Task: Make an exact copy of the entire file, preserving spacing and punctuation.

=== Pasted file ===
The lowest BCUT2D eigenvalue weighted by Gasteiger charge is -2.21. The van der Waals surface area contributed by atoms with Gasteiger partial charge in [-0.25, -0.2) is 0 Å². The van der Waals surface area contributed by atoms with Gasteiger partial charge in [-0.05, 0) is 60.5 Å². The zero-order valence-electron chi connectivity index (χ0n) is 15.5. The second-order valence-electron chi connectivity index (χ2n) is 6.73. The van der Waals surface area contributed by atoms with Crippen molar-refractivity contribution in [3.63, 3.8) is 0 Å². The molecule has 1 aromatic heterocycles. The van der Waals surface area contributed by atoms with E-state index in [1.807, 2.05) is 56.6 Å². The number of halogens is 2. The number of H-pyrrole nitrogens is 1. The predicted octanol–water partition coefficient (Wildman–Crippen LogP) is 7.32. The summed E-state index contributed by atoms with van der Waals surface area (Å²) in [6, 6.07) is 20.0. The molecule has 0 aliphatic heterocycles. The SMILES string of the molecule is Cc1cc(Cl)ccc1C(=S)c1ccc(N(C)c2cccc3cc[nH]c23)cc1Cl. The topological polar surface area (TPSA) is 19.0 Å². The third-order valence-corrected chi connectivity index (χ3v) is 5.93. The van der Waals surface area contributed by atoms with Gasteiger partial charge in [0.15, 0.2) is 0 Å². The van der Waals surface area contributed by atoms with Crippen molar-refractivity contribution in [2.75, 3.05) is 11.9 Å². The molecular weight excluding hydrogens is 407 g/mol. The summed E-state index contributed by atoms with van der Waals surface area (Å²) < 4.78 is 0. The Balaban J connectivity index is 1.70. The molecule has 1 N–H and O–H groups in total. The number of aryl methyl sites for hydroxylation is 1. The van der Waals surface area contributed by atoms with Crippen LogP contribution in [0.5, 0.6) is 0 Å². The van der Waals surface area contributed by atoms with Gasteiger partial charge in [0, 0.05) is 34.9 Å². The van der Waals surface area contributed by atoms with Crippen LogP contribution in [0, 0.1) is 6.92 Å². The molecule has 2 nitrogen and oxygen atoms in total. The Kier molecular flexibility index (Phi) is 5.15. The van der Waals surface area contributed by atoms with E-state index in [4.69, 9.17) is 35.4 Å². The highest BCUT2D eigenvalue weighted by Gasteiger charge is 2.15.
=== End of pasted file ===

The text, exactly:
The lowest BCUT2D eigenvalue weighted by Gasteiger charge is -2.21. The van der Waals surface area contributed by atoms with Gasteiger partial charge in [-0.25, -0.2) is 0 Å². The van der Waals surface area contributed by atoms with Gasteiger partial charge in [-0.05, 0) is 60.5 Å². The zero-order valence-electron chi connectivity index (χ0n) is 15.5. The second-order valence-electron chi connectivity index (χ2n) is 6.73. The van der Waals surface area contributed by atoms with Crippen molar-refractivity contribution in [3.63, 3.8) is 0 Å². The molecule has 1 aromatic heterocycles. The van der Waals surface area contributed by atoms with E-state index in [1.807, 2.05) is 56.6 Å². The number of halogens is 2. The number of H-pyrrole nitrogens is 1. The predicted octanol–water partition coefficient (Wildman–Crippen LogP) is 7.32. The summed E-state index contributed by atoms with van der Waals surface area (Å²) in [6, 6.07) is 20.0. The molecule has 0 aliphatic heterocycles. The SMILES string of the molecule is Cc1cc(Cl)ccc1C(=S)c1ccc(N(C)c2cccc3cc[nH]c23)cc1Cl. The topological polar surface area (TPSA) is 19.0 Å². The third-order valence-corrected chi connectivity index (χ3v) is 5.93. The van der Waals surface area contributed by atoms with Gasteiger partial charge in [0.15, 0.2) is 0 Å². The van der Waals surface area contributed by atoms with Crippen molar-refractivity contribution in [2.75, 3.05) is 11.9 Å². The molecular weight excluding hydrogens is 407 g/mol. The summed E-state index contributed by atoms with van der Waals surface area (Å²) < 4.78 is 0. The Balaban J connectivity index is 1.70. The molecule has 1 N–H and O–H groups in total. The number of aryl methyl sites for hydroxylation is 1. The van der Waals surface area contributed by atoms with Crippen LogP contribution in [0.5, 0.6) is 0 Å². The van der Waals surface area contributed by atoms with Gasteiger partial charge in [0, 0.05) is 34.9 Å². The van der Waals surface area contributed by atoms with Crippen LogP contribution in [0, 0.1) is 6.92 Å². The molecule has 2 nitrogen and oxygen atoms in total. The Kier molecular flexibility index (Phi) is 5.15. The van der Waals surface area contributed by atoms with E-state index in [4.69, 9.17) is 35.4 Å². The highest BCUT2D eigenvalue weighted by Gasteiger charge is 2.15.